Houston, We Have a Party!
Girl Scouts kick off centennial at national convention
When Juliette Gordon Low founded the Girl Scouts in 1912, she created an organization that would change millions of lives. At the 52nd National Girl Scout Convention, held in Houston, Texas, from November 8-13, Girls Scouts from all over the world came together to honor Low's vision and to help start the Girl Scouts' 100th Anniversary celebration.
The convention was hosted by the Girls Scouts of San Jacinto, the third largest Girl Scouts council in the United States. The convention welcomed more than 1,000 Girl Scouts and 12,000 volunteers from every state in the country and from around the world. They came to Houston to join the party and learn about what the next generation can expect.
"These girls are our future leaders," said Mary Vitek, Chief Executive Officer (CEO) of the San Jacinto Girl Scouts Council Through Girl Scouts. "They are delivered a transformative experience and a renewed glimpse into the power of girl leadership."
Journalist Katie Couric served as host for the opening ceremony. When she took the stage, she came out in a 1969 version of her Junior Girl Scout uniform.
"I am thrilled to be here for the launch of the Year of the Girl," Couric told to the cheering crowd. She added that she loved being a Girl Scout because "it made her want to be a better woman."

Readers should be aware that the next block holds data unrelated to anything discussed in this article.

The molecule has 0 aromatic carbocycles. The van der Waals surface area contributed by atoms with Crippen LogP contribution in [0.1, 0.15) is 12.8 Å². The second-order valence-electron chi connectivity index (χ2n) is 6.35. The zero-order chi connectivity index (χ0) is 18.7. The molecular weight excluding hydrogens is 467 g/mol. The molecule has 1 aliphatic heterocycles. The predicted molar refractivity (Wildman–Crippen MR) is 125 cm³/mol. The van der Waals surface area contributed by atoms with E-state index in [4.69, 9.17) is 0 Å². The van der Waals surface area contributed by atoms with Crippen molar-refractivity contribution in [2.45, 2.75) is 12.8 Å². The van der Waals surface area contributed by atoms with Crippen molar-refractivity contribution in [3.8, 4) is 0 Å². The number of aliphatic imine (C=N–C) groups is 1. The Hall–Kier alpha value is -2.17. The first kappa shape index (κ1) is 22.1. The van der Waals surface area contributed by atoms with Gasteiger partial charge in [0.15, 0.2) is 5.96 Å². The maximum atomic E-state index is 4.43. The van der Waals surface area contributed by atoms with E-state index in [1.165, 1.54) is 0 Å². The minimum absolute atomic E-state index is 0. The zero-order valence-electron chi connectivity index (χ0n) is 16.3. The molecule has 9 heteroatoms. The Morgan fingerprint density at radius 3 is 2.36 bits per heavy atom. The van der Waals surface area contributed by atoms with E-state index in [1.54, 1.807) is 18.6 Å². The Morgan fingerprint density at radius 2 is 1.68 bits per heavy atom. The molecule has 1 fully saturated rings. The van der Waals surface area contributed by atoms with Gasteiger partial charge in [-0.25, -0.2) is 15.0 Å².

Joining Couric in the opening ceremony were hundreds of local Girl Scouts who volunteered for the opening ceremony.
Girls carried a parade of flags that represented each country, state, and territory that was in attendance. Scouts were dressed in the uniforms of Juliette Low's original troop, and they raised flags that highlighted 100 years of the Girl Scouts.
Throughout the six-day celebration, Girl Scouts young and old sat in on panels that discussed issues concerning young girls and women. Some of these panels dealt with topics such as the under-representation of women in government, the culture of philanthropy, and one even addressed the question, "What If Girls Ran the World?"
Mayor Annise Parker of Houston spoke to the crowd at the "Girl Scouts Explore the Female Factor" panel. The panel encouraged girls to consider a career in public service.
"I am sad that there have only been 10 women mayors in a major city," Mayor Parker lamented. "Less than 20 percent of government officials are women."
In addition to panels discussing the future of girls and women in leadership roles, guests attended a performance by Sara Bareilles and cheered on the Harlem Globetrotters' only female player, Fatima "TNT" Maddox.
Visitors enjoyed seeing penguins at the Sea World exhibit, free samples of Girl Scout cookies, and a fashion show presented by Justine Magazine.
The convention also introduced the 100th Anniversary Take Action campaign, "Girl Scouts Forever Green." The Girl Scouts Forever Green project encourages everyone, not just Girl Scouts, to improve their communities and protect our natural resources.
In the closing ceremonies, journalist and Good Morning America anchor Robin Roberts praised her experience in the Girl Scouts.
"It takes courage to step outside of your comfort zone," Roberts said. "It leads to confidence and it builds character. And those are the qualities I learned through Girl Scouts."
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